Many people including developers, vendors and security professionals believe that Full Path Disclosure (FPD) is mainly a Security Misconfiguration problem rather than a Input Sanitation or Error Handling problem. I’m not saying that they are wrong, but I hope to convince them that it is more of a coding bug than a configuration bug. I want to put my argument over as to why I think FPD is a bug in source code and not in configuration.
What is Full Path Disclosure (FPD)?
According to OWASP:
“Full Path Disclosure (FPD) vulnerabilities enable the attacker to see the path to the webroot/file. e.g.: /home/omg/htdocs/file/. Certain vulnerabilities, such as using the load_file() (within a SQL Injection) query to view the page source, require the attacker to have the full path to the file they wish to view.”
For me this is a very vague description of what FPD really is. FPD occurs when a web application encounters an error that is displayed to the user; the error includes the full path to the file the error occurred in possibly along with other debugging information.
Why is it a problem?
It’s just the path of the file from the root directory, what’s all the fuss about?
Let’s look at a WordPress FPD:
Fatal error: Call to undefined function is_multisite() in /home/bob/public_html/wp/wp-includes/wp-db.php on line 505
From the above error a username is disclosed which can later be used in a brute force attack:
From the above error we know the web root folder name and location, this can be useful when combined with a Local File Inclusion (LFI) if the web root is not in the default location:
In reality it’s not a massive deal, we can glean some server side information, so what, it’s not as serious as SQL Injection or Cross-Site Scripting (XSS). But, when there is no SQL Injection or XSS, bob’s weak password maybe our only way in or that LFI vulnerability we found earlier is now more useful.
Security Misconfiguration or Sloppy Coding?
Many people believe that FPD is a Security Misconfiguration and I can see why they think that. By simply turning ‘display_errors’ to ‘Off’ in your php.ini file the problem goes away. The same applies most other web server technologies. (note: FPD is widely known to effect PHP more than any other technology but it does effect most if not all web server technologies)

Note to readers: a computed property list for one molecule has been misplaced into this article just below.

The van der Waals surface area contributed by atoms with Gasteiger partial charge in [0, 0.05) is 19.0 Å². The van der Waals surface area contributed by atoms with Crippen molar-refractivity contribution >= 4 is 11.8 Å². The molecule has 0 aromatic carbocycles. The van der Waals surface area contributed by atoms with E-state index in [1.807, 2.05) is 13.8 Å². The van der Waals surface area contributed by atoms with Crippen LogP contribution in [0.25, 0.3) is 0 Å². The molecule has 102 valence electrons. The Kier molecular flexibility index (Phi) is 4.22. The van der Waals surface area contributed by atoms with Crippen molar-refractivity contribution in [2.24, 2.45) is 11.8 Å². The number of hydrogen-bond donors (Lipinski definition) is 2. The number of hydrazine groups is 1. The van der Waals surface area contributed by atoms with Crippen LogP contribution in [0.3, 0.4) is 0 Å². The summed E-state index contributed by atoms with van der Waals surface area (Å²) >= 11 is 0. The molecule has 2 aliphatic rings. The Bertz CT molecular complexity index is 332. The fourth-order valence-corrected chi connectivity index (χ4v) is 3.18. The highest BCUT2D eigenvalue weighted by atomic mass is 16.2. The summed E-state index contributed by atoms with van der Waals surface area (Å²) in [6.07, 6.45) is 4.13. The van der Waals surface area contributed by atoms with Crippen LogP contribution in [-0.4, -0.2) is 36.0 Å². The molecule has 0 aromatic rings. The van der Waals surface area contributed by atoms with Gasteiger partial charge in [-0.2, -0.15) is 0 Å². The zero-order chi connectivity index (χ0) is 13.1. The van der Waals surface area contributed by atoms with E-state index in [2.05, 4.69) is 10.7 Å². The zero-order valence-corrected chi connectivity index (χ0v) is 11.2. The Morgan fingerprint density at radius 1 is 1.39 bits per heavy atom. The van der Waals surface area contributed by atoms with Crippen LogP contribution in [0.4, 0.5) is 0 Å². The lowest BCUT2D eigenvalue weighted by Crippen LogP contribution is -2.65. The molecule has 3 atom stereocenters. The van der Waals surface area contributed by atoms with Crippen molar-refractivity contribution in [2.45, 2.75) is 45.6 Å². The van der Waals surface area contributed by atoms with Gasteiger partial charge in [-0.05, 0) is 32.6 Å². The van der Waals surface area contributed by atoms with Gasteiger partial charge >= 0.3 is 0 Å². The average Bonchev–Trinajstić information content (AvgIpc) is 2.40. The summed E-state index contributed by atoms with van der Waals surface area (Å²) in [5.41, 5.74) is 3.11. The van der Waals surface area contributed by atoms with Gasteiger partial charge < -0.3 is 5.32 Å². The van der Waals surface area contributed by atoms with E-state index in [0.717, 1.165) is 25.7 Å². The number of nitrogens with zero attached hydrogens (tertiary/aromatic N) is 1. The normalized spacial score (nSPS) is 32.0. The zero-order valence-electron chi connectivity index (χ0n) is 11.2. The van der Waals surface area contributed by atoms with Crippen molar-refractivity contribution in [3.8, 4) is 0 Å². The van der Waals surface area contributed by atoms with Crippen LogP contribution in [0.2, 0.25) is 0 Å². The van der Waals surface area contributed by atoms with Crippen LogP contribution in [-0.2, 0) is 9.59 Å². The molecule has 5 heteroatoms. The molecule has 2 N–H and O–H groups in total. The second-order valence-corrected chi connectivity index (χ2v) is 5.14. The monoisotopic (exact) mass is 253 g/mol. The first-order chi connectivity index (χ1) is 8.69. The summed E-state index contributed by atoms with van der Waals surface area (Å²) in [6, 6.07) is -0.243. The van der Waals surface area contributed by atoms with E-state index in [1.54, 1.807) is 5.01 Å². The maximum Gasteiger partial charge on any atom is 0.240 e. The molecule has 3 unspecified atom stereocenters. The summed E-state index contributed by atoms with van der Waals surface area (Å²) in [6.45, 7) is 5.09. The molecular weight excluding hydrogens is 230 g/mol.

If we do the above the FPDs are gone, right? No. They are still there, all you have done is hide them. If for example a developer turns ‘display_errors’ to on by accident, the bug returns. We can say the same about a WAF in an extreme example. Just because the WAF stops the SQL Injection from happening, it does not mean that it is not there and that one day that WAF maybe turned off. *cough* barracuda *cough*
I think it is mostly due to sloppy coding practices because of the following triggers of FPD. (taking some of OWASPs examples)
Empty array: (input sanitation)
Fix: Ensure the parameter is a string not an array.
Null Session Cookie: (input sanitation)
Original: Cookie: PHPSESSID=ef7f786sd78f6ds78f6;
Crafted: Cookie: PHPSESSID=;
Fix: Deal with unexpected cookie values.
Direct Object Reference: (error handling)
Fix: Deal with errors gracefully when a file is not located in the location is should be.
Invalid File Names: (configuration)
Fix: Now this one, I think, the only fix is configuration. You could argue that this could be fixed by the ASP developers, but in reality, that’s not going to happen.
The bigger problem
The bigger problem for me is not the information disclosure through FPD itself but rather the reluctance of vendors and developers to fix FPD. It’s too easy for them to put the blame back onto the user, “not our problem, hide the bug with configuration”.
The biggest culprit for me is WordPress. This is from their own Security FAQ:
“Why are there path disclosures when directly loading certain files?
This is considered a server configuration problem. Never enable display_errors on a production site.”
The earliest version of WordPress I could get installed (0.71-gold) had 44 FPDs, the newest release at the time of writing (3.2.1) has 155. Most of these are due to “directly loading certain files” but not all of them. One example; http://wordpress-3.2.1/index.php?s=FPD
It is not only WordPress either, the YEHG have kindly been collecting logs of vulnerable applications;
My job is to reduce software [security] bugs, I think this bug is underestimated and deserves more attention. All FPD bugs found in WordPress will soon be implemented into my tool WPScan.
To check your web applications for FPD vulnerabilities I recommend using the YEHG’s inspathx awesome tool which checks for all and more of the triggers outlined above.